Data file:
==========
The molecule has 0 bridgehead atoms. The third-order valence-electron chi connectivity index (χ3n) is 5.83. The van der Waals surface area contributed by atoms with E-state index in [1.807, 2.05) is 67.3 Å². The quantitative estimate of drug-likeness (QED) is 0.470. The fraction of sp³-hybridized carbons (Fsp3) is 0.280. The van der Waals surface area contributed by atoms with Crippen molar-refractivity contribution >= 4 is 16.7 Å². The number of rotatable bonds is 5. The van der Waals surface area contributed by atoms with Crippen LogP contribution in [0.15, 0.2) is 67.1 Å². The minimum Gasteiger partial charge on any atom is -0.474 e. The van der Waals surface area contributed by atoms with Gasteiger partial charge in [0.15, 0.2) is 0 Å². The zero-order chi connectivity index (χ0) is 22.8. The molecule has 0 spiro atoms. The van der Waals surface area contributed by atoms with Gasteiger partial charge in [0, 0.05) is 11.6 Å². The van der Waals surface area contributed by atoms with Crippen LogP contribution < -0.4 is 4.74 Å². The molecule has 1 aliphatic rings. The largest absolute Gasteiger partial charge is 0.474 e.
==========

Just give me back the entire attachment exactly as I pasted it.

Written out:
The molecule has 0 bridgehead atoms. The third-order valence-electron chi connectivity index (χ3n) is 5.83. The van der Waals surface area contributed by atoms with E-state index in [1.807, 2.05) is 67.3 Å². The quantitative estimate of drug-likeness (QED) is 0.470. The fraction of sp³-hybridized carbons (Fsp3) is 0.280. The van der Waals surface area contributed by atoms with Crippen molar-refractivity contribution >= 4 is 16.7 Å². The number of rotatable bonds is 5. The van der Waals surface area contributed by atoms with Crippen LogP contribution in [0.15, 0.2) is 67.1 Å². The minimum Gasteiger partial charge on any atom is -0.474 e. The van der Waals surface area contributed by atoms with Gasteiger partial charge in [0.15, 0.2) is 0 Å². The zero-order chi connectivity index (χ0) is 22.8. The molecule has 0 spiro atoms. The van der Waals surface area contributed by atoms with Gasteiger partial charge in [0, 0.05) is 11.6 Å². The van der Waals surface area contributed by atoms with Crippen LogP contribution < -0.4 is 4.74 Å². The molecule has 1 aliphatic rings. The largest absolute Gasteiger partial charge is 0.474 e.